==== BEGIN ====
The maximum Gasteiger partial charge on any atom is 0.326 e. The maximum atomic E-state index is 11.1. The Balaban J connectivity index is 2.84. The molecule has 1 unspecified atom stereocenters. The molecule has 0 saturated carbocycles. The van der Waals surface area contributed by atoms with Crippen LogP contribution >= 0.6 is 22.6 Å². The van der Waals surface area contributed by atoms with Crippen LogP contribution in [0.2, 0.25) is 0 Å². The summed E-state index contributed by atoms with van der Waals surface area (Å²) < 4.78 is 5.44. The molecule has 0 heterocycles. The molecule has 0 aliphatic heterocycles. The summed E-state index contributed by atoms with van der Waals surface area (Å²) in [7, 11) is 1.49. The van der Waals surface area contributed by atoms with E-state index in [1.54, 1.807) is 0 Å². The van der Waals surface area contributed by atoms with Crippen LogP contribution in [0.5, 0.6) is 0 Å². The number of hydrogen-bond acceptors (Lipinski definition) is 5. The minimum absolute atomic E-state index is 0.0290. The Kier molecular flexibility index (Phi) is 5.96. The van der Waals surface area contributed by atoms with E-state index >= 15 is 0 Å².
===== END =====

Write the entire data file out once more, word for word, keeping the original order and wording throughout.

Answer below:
The maximum Gasteiger partial charge on any atom is 0.326 e. The maximum atomic E-state index is 11.1. The Balaban J connectivity index is 2.84. The molecule has 1 unspecified atom stereocenters. The molecule has 0 saturated carbocycles. The van der Waals surface area contributed by atoms with Crippen LogP contribution >= 0.6 is 22.6 Å². The van der Waals surface area contributed by atoms with Crippen LogP contribution in [0.2, 0.25) is 0 Å². The summed E-state index contributed by atoms with van der Waals surface area (Å²) < 4.78 is 5.44. The molecule has 0 heterocycles. The molecule has 0 aliphatic heterocycles. The summed E-state index contributed by atoms with van der Waals surface area (Å²) in [7, 11) is 1.49. The van der Waals surface area contributed by atoms with E-state index in [1.54, 1.807) is 0 Å². The van der Waals surface area contributed by atoms with Crippen LogP contribution in [0.5, 0.6) is 0 Å². The number of hydrogen-bond acceptors (Lipinski definition) is 5. The minimum absolute atomic E-state index is 0.0290. The Kier molecular flexibility index (Phi) is 5.96. The van der Waals surface area contributed by atoms with E-state index >= 15 is 0 Å².